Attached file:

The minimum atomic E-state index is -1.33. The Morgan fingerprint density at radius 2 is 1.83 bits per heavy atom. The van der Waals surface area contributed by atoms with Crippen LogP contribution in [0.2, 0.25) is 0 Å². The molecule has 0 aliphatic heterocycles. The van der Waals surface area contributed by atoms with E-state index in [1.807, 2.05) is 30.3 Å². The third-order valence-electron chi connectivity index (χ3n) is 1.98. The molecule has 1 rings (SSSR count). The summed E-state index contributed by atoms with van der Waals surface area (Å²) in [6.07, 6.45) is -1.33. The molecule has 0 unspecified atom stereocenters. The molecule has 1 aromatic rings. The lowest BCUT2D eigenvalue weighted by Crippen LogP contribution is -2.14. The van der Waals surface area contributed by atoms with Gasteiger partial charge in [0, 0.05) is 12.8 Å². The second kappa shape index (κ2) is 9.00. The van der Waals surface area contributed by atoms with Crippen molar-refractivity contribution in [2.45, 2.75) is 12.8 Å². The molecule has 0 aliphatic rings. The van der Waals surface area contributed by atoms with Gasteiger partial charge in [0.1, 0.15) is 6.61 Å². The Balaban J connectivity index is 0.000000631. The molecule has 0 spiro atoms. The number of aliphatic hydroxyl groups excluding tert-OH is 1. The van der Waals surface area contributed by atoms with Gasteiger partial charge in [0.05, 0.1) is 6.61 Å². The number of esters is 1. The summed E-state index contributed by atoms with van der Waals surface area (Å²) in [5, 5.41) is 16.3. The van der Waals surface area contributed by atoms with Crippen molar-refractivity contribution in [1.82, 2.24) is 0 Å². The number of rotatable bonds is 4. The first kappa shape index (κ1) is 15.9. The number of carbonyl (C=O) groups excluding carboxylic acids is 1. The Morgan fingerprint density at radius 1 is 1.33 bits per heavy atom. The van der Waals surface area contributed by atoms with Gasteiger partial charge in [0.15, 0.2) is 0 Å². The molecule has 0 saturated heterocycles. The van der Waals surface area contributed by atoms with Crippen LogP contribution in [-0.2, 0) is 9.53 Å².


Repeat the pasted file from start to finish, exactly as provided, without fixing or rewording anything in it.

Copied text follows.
The minimum atomic E-state index is -1.33. The Morgan fingerprint density at radius 2 is 1.83 bits per heavy atom. The van der Waals surface area contributed by atoms with Crippen LogP contribution in [0.2, 0.25) is 0 Å². The molecule has 0 aliphatic heterocycles. The van der Waals surface area contributed by atoms with E-state index in [1.807, 2.05) is 30.3 Å². The third-order valence-electron chi connectivity index (χ3n) is 1.98. The molecule has 1 rings (SSSR count). The summed E-state index contributed by atoms with van der Waals surface area (Å²) in [6.07, 6.45) is -1.33. The molecule has 0 unspecified atom stereocenters. The molecule has 1 aromatic rings. The lowest BCUT2D eigenvalue weighted by Crippen LogP contribution is -2.14. The van der Waals surface area contributed by atoms with Gasteiger partial charge in [0, 0.05) is 12.8 Å². The second kappa shape index (κ2) is 9.00. The van der Waals surface area contributed by atoms with Crippen molar-refractivity contribution in [2.45, 2.75) is 12.8 Å². The molecule has 0 aliphatic rings. The van der Waals surface area contributed by atoms with Gasteiger partial charge in [0.1, 0.15) is 6.61 Å². The Balaban J connectivity index is 0.000000631. The molecule has 0 spiro atoms. The number of aliphatic hydroxyl groups excluding tert-OH is 1. The van der Waals surface area contributed by atoms with Gasteiger partial charge in [0.05, 0.1) is 6.61 Å². The number of esters is 1. The summed E-state index contributed by atoms with van der Waals surface area (Å²) in [5, 5.41) is 16.3. The van der Waals surface area contributed by atoms with Crippen molar-refractivity contribution in [1.82, 2.24) is 0 Å². The number of rotatable bonds is 4. The first kappa shape index (κ1) is 15.9. The number of carbonyl (C=O) groups excluding carboxylic acids is 1. The Morgan fingerprint density at radius 1 is 1.33 bits per heavy atom. The van der Waals surface area contributed by atoms with Gasteiger partial charge in [0.15, 0.2) is 0 Å². The molecule has 0 saturated heterocycles. The van der Waals surface area contributed by atoms with Crippen LogP contribution in [-0.2, 0) is 9.53 Å².